The city of Banning, Calif., 25 miles west of Palm Springs in the Mojave Desert, sits in the congressional district of House Appropriations Chairman Jerry Lewis (R.), who was recently dubbed “Earmarker in Chief” by the Wall Street Journal.
Nonetheless, when Banning wanted federal tax dollars to build a new swimming pool, it sought the help of Washington, D.C.-based lobbyist David Turch, whom the city hired in 2004.
“The existing pool will be demolished and in the same location—the same footprint—we’ll build the new pool,” said Chris Millen of Banning’s community services department.
Banning has already received $1 million in federal earmarks for the project, while Millen said some estimates for the pool’s construction run as high as $4 million.
That sounds like a lot of money to others familiar with pool construction in Southern California. Mike Roudebush of San Diego’s Mission Pools said his company carried out a similar municipal pool project in Hemet, Calif., that cost that city around $1.2 million.
Last month, Rep. Jeff Flake (R.-Ariz.), an avid pork buster, offered an amendment that would have stripped out a new $500,000 earmark for Banning’s pool project that had been inserted into the fiscal 2007 Transportation-Treasury-HUD-Judiciary-District of Columbia Appropriations Bill. Flake’s amendment lost, receiving only 61 votes.
“Often these earmarks are for groups that have been unsuccessful in competing for these grants so they say bag it, let’s just hire a lobbyist and get an earmark,” Flake told Human Events.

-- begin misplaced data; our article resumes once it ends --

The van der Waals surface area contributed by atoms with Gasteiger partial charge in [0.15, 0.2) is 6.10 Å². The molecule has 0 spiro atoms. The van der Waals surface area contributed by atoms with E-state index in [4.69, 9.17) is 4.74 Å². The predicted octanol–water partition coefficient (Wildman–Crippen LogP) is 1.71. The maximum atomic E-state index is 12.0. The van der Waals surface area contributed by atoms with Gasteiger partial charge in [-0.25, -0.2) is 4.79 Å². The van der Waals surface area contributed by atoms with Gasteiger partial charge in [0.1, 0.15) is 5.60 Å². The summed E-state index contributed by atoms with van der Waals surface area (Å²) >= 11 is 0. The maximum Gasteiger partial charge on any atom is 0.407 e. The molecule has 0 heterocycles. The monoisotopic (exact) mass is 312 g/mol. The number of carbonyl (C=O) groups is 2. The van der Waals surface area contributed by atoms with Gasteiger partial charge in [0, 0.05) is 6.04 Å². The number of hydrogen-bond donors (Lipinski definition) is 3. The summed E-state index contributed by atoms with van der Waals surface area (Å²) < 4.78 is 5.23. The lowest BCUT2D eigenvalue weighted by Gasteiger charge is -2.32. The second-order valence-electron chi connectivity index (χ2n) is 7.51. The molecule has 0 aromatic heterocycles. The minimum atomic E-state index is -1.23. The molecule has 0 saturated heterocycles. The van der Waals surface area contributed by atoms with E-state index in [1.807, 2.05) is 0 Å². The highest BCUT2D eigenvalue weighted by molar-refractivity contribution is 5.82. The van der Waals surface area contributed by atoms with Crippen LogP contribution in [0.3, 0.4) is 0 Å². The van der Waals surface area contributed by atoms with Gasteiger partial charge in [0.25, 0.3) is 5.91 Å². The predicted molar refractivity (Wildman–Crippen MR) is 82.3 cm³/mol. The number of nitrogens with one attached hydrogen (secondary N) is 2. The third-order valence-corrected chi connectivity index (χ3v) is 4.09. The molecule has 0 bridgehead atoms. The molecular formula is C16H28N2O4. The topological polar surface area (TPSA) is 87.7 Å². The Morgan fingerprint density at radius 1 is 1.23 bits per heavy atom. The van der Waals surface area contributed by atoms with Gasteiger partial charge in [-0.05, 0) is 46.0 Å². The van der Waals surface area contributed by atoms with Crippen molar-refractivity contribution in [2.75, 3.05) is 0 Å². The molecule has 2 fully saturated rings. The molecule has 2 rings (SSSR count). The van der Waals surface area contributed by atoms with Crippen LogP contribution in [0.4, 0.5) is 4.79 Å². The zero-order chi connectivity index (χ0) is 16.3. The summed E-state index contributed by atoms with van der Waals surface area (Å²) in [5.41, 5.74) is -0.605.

Wasteful spending isn’t the only thing about earmarks that has Flake fired up to end them. Many earmarks are written to be deceptive about what the money is really for. “You can be as vague and dishonest as you want to be and never get called on it,” said the congressman.
Take, for example, the language in three separate appropriations bills that have awarded Banning money for its swimming pool. A 2004 earmark gave Banning $250,000 “for construction and renovation of the city pool.” A 2005 earmark awarded another $250,000 “for city pool improvements.” And a 2006 earmark gave Banning $500,000 “for renovations to the city-owned pool.”
Banning, however, is not “renovating” or “improving” its pool. It’s demolishing it and building a new one. Because of the sequential nature of the earmarks, it is not clear how much federal taxpayers will eventually be required to pay for this pool.
Banning is not unique in receiving earmarks to pay for local building projects. Brian Riedl of the Heritage Foundation wrote in a recent study that the number of pork-barrel earmarks has grown from about 950 in 1996 to nearly 14,000 in 2005. According to Citizens Against Government Waste, earmarks rose from $15 billion in 2000 to $27 billion in 2005.
The House this month approved the Legislative Line Item Veto Act, sponsored by Rep. Paul Ryan (R.-Wis.), to give the President the power to rescind line-item earmarks from spending bills.
“The culture [in Washington, D.C.] is so heavily tilted toward spending,” Ryan said. “The whole premise of doing business is to redistribute more money back to my district, so I can be popular.”
Lawmakers who try to fight the pork-barrel culture often face uphill battles in Congress and with their constituents. “Under the current system, I’m penalized,” Ryan said. “I’m not bringing home the bacon to my district.”
Ryan hopes his bill will help change that culture, because it will allow the President to shine a spotlight on wasteful spending. “This puts pressure on a member of Congress to justify his activities and particularly how he spends people’s money,” he said.
The bill would allow the President 45 days after signing a spending law to submit a package of cuts from it (or rescissions) for Congress to vote on. A simple majority vote would make the cuts permanent.
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